When Jesus was crucified, the Mosaic covenant was crucified with him. Seems to me that’s what Paul says in Colossians.

    Does this mean that we lose the decalogue and a reign of antinomianism is unleashed? No. That’s the beautiful thing about the Reformed faith. We don’t ground the decalogue purely in Moses! We ground it in nature. That’s why VanDrunen’s work on natural law is so important and useful. That’s why Barth’s and the theonomic/reconstructionist rejection of natural law is do damaging to Reformed Christianity. The substance of the decalogue persists because it is natural. The land promises and saturday sabbath expired with Moses but the promise of heaven and the Christian sabbath persist because we live in a semi-eschatological age. The consummation is not here yet.

    This is why the older Reformed theologians appealed to republication to prove the pre-lapsarian covenant of works; not relative to justification or salvation but relative to the national covenant. The national covenant illustrates the covenant of works. If there could be a temporary, legal, national covenant, mutatis mutandis post lapsum then there could be a pre-lapsarian covenant of works.

    I find it odd that those who position themselves as staunch defenders of confessionalism are laying siege to one of the chief traditional proofs for the confessional doctrine of the covenant of works. Maybe our ostensible confessionalists are just that?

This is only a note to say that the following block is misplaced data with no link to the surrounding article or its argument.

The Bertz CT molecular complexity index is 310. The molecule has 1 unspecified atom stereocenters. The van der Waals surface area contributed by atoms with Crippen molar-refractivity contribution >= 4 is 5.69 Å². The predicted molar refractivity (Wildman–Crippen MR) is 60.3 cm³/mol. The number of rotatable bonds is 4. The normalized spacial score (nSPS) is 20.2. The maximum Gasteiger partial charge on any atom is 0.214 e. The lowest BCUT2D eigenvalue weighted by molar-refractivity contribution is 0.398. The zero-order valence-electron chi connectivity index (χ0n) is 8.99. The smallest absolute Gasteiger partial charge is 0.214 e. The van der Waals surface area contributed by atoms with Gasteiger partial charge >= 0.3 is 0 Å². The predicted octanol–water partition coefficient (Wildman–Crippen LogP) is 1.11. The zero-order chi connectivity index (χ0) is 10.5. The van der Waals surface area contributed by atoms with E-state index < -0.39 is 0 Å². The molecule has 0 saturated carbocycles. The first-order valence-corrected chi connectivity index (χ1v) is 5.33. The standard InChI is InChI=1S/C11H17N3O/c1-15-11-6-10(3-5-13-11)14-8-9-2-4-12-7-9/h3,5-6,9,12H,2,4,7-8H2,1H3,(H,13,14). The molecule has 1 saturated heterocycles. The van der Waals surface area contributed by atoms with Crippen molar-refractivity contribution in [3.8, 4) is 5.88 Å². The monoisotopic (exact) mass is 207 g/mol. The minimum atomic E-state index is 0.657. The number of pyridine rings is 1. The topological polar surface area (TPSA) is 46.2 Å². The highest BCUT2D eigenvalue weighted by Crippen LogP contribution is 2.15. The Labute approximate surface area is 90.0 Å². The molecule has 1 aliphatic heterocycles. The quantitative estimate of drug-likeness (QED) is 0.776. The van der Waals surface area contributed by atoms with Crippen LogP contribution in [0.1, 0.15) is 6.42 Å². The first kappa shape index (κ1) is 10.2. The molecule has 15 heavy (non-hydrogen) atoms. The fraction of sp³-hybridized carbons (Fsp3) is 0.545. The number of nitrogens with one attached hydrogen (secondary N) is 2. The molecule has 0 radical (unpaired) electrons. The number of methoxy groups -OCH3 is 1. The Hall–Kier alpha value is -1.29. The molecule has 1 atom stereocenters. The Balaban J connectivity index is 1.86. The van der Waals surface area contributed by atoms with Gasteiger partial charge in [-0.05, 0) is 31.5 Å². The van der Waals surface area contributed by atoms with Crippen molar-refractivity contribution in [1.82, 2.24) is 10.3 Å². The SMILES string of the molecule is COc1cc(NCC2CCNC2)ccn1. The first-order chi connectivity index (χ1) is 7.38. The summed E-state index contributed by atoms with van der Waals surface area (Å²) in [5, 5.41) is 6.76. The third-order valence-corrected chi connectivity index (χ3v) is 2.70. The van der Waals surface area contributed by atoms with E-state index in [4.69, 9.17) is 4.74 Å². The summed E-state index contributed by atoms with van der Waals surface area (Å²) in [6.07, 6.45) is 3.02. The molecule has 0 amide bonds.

7. You’ve lost me. I try t reply to arguments when I can understand them

    Mebbe I can help. I totally see Bruce’s point (especially through the lens of Phillip).

    (a) You respond “I don’t see how distinguishing the visible church from the invisible church helps the Baptists at all!”, but Phillip points out (and I agree) that Hodge’s last sentence weighs against a visible/invisible distinction: “The church is, therefore, in its essential nature, a company of believers, and not an external society, requiring merely external profession as the condition of membership.” To my ear that sounds much like the Baptist error.

    (b) I don’t see that you have addressed (not noticed?) Phillip’s clearer point:

    [Hodge] ascribes circumcision entirely to the covenant of law which has ceased. This, of course, Baptists do so that they may claim that baptism is an entirely new ordinance under a new administration, and that therefore infants are not to be baptised.

    If we don’t baptize babies because they are Abraham’s natural children (who will hopefully someday be graced with the faith to be re-born as Abraham’s spiritual children), then why do we baptize them at all?

  8. I’m not actually opposing that idea, Dr.C., certainly not in a reactionary way.

    I have NO problem with recognizing that the Law, if it is taken alone and viewed for analysis’ sake as a thing in itself, is indeed nothing but a Covenant of Works, or even the CoW.

    But it does seem problematic to me to say (as it appears was/is said by some) that this typological covenant from Sinai has a substantive existence separate from the Covenant of Grace. Why would we want to say this? To me, there is essentially no difference whatsoever between an ancient Israelite swearing at the foot of Sinai, and a false convert swearing at the baptismal font. The difference is purely in the sheer volume of the presentation.

    I fully appreciate the distinguishing that Paul sets forth, New vs. Old, and the connection he then makes between New and Abraham, with Sinai (Old) set between them. But it is perfectly clear to me that what one gets in the Mosaic administration is the same covenant of Grace with a superaddition, a kind of pretentious glory (intendedly so by God) that it is all the more easily mistaken for the true glory.